For the Love of Thor
Kevin’s Note: Welcome Amalia Dillin to the blog with a guest post! Amalia is a mythology buff who’s let me bounce some ideas off her in the past, and she has a new book out today! Here we go—Amalia begins:
If you read Forged by Fate, the first book in my Fate of the Gods trilogy, you’ll realize pretty quickly that I *love* Thor. Not to say that the good and honorable Mr. Hearne does not! But our books definitely stand on different sides of the ThorLove fence.
Now, my interpretation of Thor isn’t exactly in line with the Eddas – he’s smarter for one thing – but when it comes to the heart of his character, even in the myths, Thor is loyal, almost to a fault.
In the myths, Thor trusts Loki, and lets him lead him around by the nose when it comes to adventuring in the East. He even gets dressed up as a woman and pretends to be Freya, sent to marry a giant in exchange for his hammer, because Loki assures him it will bring success. Thor defends the gods in Asgard from the Frost Giants, even when they’re in the wrong, even killing the aggrieved party, when necessary – and it seems, it is *often* necessary. And no matter how many times Loki betrays him, or leads him into trouble, Thor is still willing to give him the benefit of the doubt. No matter how many times Odin uses him to enforce the rights of the Aesir (in a flagrant abuse of justice), Thor does not fail to rise to Asgard’s defense.
It might be argued that most of this is because he’s rather slow on the uptake. Maybe he doesn’t put the pieces together the way a brighter god might. Or maybe he just looks at things from a more simplistic perspective: Aesir good, Jotuns bad. Maybe he just likes a good fight, and as such, he overlooks Loki’s betrayals, because the Trickster is providing him with the entertainment he wants – and the same with his father, Odin. Then again, maybe he *does* see what’s happening, and maybe, just maybe, as the pieces fall into place, he’s starting to realize he doesn’t like it.
In the myths, there’s a defining moment where we see the gods finally turn against Loki: the death of Baldur. Loki could fix the mess he made, held in his power the return of Baldur to life, but because Loki is a Trickster, undependable in the best of circumstances, he betrays Odin and the Aesir, and dooms Baldur to death. It’s a wrong that none of the Aesir can forgive. But even before that, there are moments when Thor’s patience with Loki slips. In one story, Thor allows the dwarves to sew Loki’s lips closed after the Trickster tricks them out of the prize of his head, after all. And in another myth, when Thor is told that Loki is leading him to his death at the hands of a giant, Thor believes the warning, and takes action for his own defense, regarding Loki with suspicion.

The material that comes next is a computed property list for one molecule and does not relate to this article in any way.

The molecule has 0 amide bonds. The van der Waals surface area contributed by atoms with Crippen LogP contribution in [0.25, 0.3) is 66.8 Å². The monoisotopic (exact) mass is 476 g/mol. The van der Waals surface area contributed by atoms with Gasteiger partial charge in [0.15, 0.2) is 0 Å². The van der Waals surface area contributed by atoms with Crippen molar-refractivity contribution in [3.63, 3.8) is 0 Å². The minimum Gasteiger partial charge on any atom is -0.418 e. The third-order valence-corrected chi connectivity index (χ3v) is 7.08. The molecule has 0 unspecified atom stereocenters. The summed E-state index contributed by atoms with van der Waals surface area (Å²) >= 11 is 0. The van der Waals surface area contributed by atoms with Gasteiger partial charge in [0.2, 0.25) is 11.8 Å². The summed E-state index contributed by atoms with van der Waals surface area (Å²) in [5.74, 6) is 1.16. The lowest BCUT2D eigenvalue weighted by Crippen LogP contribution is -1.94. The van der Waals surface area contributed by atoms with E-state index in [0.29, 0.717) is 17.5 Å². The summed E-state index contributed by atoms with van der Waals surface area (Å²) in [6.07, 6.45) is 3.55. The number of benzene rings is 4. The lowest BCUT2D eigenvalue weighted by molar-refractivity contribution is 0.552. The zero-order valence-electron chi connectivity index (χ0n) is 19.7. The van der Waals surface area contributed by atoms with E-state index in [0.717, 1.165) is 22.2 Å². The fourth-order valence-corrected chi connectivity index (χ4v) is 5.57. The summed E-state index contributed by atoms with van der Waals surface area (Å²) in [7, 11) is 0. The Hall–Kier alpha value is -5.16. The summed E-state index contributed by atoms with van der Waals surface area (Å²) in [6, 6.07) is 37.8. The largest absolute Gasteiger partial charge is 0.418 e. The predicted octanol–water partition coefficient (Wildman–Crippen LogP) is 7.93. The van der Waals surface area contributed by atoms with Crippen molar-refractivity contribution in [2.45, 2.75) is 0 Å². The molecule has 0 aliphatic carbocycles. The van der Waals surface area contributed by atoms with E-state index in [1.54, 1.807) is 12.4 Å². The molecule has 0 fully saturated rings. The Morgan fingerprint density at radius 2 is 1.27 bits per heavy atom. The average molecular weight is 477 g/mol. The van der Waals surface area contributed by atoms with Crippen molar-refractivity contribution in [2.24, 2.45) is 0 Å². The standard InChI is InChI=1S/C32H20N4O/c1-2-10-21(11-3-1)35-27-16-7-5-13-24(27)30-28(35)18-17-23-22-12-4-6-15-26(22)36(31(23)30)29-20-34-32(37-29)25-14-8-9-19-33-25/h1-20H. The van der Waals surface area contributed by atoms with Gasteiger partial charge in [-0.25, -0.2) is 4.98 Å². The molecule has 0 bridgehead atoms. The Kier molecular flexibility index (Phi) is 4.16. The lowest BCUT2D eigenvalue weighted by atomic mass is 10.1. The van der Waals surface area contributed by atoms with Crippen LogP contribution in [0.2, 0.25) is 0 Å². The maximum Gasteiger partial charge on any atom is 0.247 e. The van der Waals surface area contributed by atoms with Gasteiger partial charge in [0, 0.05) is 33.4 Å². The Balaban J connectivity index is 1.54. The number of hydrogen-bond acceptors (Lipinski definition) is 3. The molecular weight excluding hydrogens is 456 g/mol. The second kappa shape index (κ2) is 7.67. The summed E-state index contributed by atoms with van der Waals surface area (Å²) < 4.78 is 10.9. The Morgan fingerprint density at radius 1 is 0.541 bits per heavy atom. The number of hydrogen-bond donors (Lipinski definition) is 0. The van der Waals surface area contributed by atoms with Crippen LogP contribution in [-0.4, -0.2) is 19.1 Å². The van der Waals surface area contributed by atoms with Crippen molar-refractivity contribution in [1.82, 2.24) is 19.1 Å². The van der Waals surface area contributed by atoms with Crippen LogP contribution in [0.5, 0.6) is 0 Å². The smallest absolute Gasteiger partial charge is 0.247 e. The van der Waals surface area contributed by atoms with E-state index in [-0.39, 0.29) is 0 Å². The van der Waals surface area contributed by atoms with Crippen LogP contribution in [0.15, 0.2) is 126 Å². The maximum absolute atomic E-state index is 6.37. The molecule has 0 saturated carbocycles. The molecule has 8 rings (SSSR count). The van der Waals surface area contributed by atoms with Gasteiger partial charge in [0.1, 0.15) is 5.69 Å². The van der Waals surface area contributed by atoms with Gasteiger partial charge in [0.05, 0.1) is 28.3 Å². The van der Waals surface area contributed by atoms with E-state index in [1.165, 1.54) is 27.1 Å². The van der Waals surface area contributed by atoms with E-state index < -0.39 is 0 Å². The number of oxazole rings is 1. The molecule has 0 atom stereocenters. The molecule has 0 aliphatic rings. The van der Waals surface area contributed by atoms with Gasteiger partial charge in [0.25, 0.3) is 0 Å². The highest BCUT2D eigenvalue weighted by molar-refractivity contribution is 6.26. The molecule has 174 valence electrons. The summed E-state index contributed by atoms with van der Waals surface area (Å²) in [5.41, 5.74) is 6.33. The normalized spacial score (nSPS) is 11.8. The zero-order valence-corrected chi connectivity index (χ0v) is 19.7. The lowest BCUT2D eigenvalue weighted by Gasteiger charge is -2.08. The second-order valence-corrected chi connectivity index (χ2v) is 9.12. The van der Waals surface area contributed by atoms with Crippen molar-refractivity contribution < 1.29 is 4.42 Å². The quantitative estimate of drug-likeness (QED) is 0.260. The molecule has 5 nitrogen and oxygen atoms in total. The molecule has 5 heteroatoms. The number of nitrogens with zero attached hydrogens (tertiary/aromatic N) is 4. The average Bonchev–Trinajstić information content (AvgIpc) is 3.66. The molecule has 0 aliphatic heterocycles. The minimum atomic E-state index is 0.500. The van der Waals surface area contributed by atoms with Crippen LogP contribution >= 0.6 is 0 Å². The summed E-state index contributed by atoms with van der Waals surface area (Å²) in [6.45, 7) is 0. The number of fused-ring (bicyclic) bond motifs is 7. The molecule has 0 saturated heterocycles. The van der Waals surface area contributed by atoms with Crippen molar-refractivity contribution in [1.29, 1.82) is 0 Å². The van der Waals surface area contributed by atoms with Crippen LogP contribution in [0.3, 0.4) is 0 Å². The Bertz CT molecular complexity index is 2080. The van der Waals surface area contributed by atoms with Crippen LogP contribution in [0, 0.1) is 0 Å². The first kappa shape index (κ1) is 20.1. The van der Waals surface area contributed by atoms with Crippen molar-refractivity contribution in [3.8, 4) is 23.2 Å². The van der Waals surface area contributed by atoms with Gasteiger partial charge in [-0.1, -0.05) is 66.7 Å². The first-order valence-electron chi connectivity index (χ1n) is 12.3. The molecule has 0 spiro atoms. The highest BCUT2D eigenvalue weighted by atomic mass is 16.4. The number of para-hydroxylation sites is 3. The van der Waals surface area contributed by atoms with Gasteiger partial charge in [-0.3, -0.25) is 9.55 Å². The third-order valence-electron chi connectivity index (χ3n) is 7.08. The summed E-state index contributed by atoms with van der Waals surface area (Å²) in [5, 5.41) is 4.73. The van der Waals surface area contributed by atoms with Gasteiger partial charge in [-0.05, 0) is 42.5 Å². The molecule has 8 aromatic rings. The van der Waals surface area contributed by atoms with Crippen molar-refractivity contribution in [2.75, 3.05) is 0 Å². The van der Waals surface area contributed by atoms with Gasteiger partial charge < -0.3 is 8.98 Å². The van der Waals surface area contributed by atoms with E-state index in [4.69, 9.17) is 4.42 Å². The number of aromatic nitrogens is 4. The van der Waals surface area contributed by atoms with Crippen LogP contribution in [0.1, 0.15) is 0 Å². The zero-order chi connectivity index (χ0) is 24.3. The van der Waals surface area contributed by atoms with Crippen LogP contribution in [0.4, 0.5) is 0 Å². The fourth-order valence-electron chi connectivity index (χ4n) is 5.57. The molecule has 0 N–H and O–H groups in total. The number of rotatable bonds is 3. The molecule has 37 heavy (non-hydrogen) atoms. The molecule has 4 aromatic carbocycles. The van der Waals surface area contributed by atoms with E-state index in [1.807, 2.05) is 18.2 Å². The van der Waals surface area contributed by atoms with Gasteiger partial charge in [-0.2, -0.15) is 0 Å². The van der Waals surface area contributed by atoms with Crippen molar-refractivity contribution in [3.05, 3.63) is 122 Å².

There are a lot of ways to interpret Thor’s character, when you’re reading the myths – Kevin’s use of him as a brute enforcer in IDC isn’t far from the mark in some circumstances – but if you love Thor, like I do, you might give Forged by Fate a read!
After Adam fell, God made Eve to protect the world. — Adam has pursued Eve since the dawn of creation, intent on using her power to create a new world and make himself its God. Throughout history, Eve has thwarted him, determined to protect the world and all of creation. Unknown to her, the Norse god Thor has been sent by the Council of Gods to keep her from Adam’s influence, and more, to protect the interests of the gods themselves. But this time, Adam is after something more than just Eve’s power — he desires her too, body and soul, even if it means the destruction of the world. Eve cannot allow it, but as one generation melds into the next, she begins to wonder if Adam might be a man she could love.